jsx: ['JsxLexer'],
    tsx: ['JsxLexer'],

    default: ['JavascriptLexer']
  },

  lineEnding: 'auto',
  // Control the line ending. See options at https://github.com/ryanve/eol

  locales: ['en', 'fr'],
  // An array of the locales in your applications

  namespaceSeparator: ':',
  // Namespace separator used in your translation keys
  // If you want to use plain english keys, separators such as `.` and `:` will conflict. You might want to set `keySeparator: false` and `namespaceSeparator: false`. That way, `t('Status: Loading...')` will not think that there are a namespace and three separator dots for instance.

  output: 'locales/$LOCALE/$NAMESPACE.json',
  // Supports $LOCALE and $NAMESPACE injection
  // Supports JSON (.json) and YAML (.yml) file formats
  // Where to write the locale files relative to process.cwd()

  input: undefined,
  // An array of globs that describe where to look for source files
  // relative to the location of the configuration file

  sort: false,
  // Whether or not to sort the catalog

  skipDefaultValues: false,
  // Whether to ignore default values.

  useKeysAsDefaultValue: false,
  // Whether to use the keys as the default value; ex. "Hello": "Hello", "World": "World"
  // This option takes precedence over the `defaultValue` and `skipDefaultValues` options

  verbose: false,
  // Display info about the parsing including some stats

  failOnWarnings: false,
  // Exit with an exit code of 1 on warnings

  customValueTemplate: null
  // If you wish to customize the value output the value as an object, you can set your own format.
  // ${defaultValue} is the default value you set in your translation function.
  // Any other custom property will be automatically extracted.
  //
  // Example:
  // {
  //   message: "${defaultValue}",
  //   description: "${maxLength}", // t('my-key', {maxLength: 150})
  // }
}

Lexers

The lexers option let you configure which Lexer to use for which extension. Here is the default:

Note the presence of a default which will catch any extension that is not listed. There are 4 lexers available: HandlebarsLexer, HTMLLexer, JavascriptLexer and JsxLexer. Each has configurations of its own. Typescript is supported via JavascriptLexer and JsxLexer. If you need to change the defaults, you can do it like so:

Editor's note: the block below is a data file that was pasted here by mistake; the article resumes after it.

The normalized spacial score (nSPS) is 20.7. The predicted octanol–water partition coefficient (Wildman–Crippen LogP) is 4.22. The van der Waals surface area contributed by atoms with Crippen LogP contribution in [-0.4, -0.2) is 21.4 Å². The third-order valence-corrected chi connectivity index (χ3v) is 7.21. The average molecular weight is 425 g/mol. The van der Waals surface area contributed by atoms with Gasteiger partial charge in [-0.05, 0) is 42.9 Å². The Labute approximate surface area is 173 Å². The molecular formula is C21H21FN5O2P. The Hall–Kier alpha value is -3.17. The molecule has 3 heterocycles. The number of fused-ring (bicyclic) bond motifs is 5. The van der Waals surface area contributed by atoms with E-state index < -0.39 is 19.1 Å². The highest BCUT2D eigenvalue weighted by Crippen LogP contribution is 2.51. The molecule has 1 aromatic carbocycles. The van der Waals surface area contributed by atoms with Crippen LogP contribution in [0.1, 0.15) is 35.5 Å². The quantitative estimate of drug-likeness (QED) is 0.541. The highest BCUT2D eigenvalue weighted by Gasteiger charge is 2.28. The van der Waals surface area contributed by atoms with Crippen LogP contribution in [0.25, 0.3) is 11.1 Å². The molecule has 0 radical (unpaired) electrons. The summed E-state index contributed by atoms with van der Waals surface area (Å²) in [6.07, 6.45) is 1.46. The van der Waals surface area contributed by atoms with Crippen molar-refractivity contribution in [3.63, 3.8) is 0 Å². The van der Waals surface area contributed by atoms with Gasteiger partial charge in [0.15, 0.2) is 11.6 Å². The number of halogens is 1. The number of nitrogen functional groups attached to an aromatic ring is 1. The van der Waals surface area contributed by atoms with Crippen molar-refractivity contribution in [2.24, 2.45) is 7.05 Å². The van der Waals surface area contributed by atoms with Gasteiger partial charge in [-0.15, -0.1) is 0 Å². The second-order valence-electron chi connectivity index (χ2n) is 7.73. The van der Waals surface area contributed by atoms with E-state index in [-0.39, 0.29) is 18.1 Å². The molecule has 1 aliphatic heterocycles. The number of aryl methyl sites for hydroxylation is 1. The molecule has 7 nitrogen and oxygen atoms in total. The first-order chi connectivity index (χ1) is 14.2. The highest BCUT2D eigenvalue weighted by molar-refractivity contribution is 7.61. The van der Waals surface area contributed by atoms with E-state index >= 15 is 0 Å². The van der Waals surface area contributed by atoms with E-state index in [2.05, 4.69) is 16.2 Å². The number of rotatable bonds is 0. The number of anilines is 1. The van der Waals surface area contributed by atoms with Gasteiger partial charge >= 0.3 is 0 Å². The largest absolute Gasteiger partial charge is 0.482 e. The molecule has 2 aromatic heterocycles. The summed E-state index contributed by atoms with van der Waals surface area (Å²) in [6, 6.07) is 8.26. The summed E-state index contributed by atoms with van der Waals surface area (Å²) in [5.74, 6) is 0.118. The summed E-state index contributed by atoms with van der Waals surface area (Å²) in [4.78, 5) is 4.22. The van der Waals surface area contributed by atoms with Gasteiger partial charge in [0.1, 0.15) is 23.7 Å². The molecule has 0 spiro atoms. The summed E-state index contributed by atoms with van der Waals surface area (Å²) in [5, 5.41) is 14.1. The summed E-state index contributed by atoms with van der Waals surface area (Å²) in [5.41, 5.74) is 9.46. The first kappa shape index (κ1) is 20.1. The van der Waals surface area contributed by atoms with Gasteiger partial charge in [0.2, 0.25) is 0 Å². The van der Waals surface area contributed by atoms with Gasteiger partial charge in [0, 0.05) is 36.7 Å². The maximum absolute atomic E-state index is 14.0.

Javascript

The Javascript lexer uses Typescript compiler to walk through your code and extract translation functions.

The default configuration is below:

{
  // JavascriptLexer default config (js, mjs)
  js: [{
    lexer: 'JavascriptLexer',
    functions: ['t'], // Array of functions to match
  }],
}

Jsx

The JSX lexer builds off of the Javascript lexer and extends it with support for JSX syntax.

Default configuration:

{
  // JsxLexer default config (jsx)
  // JsxLexer can take all the options of the JavascriptLexer plus the following
  jsx: [{
    lexer: 'JsxLexer',
    attr: 'i18nKey', // Attribute for the keys
  }],
}

If your JSX files have .js extension (e.g. create-react-app projects) you should override the default js lexer with JsxLexer to enable jsx parsing from js files:

{
  js: [{
    lexer: 'JsxLexer'
  }],
}

Ts(x)

Typescript is supported via Javascript and Jsx lexers. If you are using Javascript syntax (e.g. with React), follow the steps in Jsx section, otherwise Javascript section.

Handlebars

{
  // HandlebarsLexer default config (hbs, handlebars)
  handlebars: [
    {
      lexer: 'HandlebarsLexer',
      functions: ['t'] // Array of functions to match
    }
  ]
}

Html

{
  // HtmlLexer default config (htm, html)
  html: [{
    lexer: 'HtmlLexer',
    attr: 'data-i18n' // Attribute for the keys
    optionAttr: 'data-i18n-options' // Attribute for the options
  }]
}

Custom lexers

You can provide function instead of string as a custom lexer.

const CustomJsLexer = require('./CustomJsLexer');

// ...
{
  js: [CustomJsLexer],
  jsx: [{
    lexer: CustomJsLexer,
    customOption: true // Custom attribute passed to CustomJsLexer class constructor
  }]
}
// ...

Caveats

While i18next extracts translation keys in runtime, i18next-parser doesn't run the code, so it can't interpolate values in these expressions:

t(key)
t('key' + id)
t(`key${id}`)

As a workaround you should specify possible static values in comments anywhere in your file:

// t('key_1')
// t('key_2')
t(key)

/*
t('key1')
t('key2')
*/
t('key' + id)

Events

The transform emits a reading event for each file it parses:

.pipe( i18next().on('reading', (file) => {}) )

The transform emits a error:json event if the JSON.parse on json files fail:

.pipe( i18next().on('error:json', (path, error) => {}) )

The transform emits a warning:variable event if the file has a key that contains a variable:

.pipe( i18next().on('warning:variable', (path, key) => {}) )

Contribute

Any contribution is welcome. Please read the guidelines first.

Thanks a lot to all the previous contributors.

If you use this package and like it, supporting me on Patreon is another great way to contribute!

Become a Patreon